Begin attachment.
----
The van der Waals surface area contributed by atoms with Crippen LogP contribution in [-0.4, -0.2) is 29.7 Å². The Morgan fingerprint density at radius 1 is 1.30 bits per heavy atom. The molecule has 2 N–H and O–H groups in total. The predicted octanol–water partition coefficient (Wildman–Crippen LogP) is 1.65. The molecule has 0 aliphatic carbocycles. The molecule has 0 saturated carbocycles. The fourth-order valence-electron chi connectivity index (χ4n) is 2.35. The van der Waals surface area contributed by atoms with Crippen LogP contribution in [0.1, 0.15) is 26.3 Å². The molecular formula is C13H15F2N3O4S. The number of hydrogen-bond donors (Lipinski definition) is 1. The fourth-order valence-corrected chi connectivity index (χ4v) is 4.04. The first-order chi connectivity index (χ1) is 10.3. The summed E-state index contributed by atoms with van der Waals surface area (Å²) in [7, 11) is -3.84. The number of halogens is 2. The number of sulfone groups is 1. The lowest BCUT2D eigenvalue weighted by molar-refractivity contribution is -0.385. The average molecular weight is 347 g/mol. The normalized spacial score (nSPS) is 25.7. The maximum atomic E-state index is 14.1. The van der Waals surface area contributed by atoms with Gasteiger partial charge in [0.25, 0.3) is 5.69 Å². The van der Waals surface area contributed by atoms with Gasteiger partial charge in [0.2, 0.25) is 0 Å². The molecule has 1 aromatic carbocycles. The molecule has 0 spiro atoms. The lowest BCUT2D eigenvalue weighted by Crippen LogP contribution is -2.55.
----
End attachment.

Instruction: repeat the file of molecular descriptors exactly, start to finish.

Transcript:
The van der Waals surface area contributed by atoms with Crippen LogP contribution in [-0.4, -0.2) is 29.7 Å². The Morgan fingerprint density at radius 1 is 1.30 bits per heavy atom. The molecule has 2 N–H and O–H groups in total. The predicted octanol–water partition coefficient (Wildman–Crippen LogP) is 1.65. The molecule has 0 aliphatic carbocycles. The molecule has 0 saturated carbocycles. The fourth-order valence-electron chi connectivity index (χ4n) is 2.35. The van der Waals surface area contributed by atoms with Crippen LogP contribution in [0.1, 0.15) is 26.3 Å². The molecular formula is C13H15F2N3O4S. The number of hydrogen-bond donors (Lipinski definition) is 1. The fourth-order valence-corrected chi connectivity index (χ4v) is 4.04. The first-order chi connectivity index (χ1) is 10.3. The summed E-state index contributed by atoms with van der Waals surface area (Å²) in [7, 11) is -3.84. The number of halogens is 2. The number of sulfone groups is 1. The lowest BCUT2D eigenvalue weighted by molar-refractivity contribution is -0.385. The average molecular weight is 347 g/mol. The normalized spacial score (nSPS) is 25.7. The maximum atomic E-state index is 14.1. The van der Waals surface area contributed by atoms with Gasteiger partial charge in [0.25, 0.3) is 5.69 Å². The van der Waals surface area contributed by atoms with Gasteiger partial charge in [0.2, 0.25) is 0 Å². The molecule has 1 aromatic carbocycles. The molecule has 0 spiro atoms. The lowest BCUT2D eigenvalue weighted by Crippen LogP contribution is -2.55.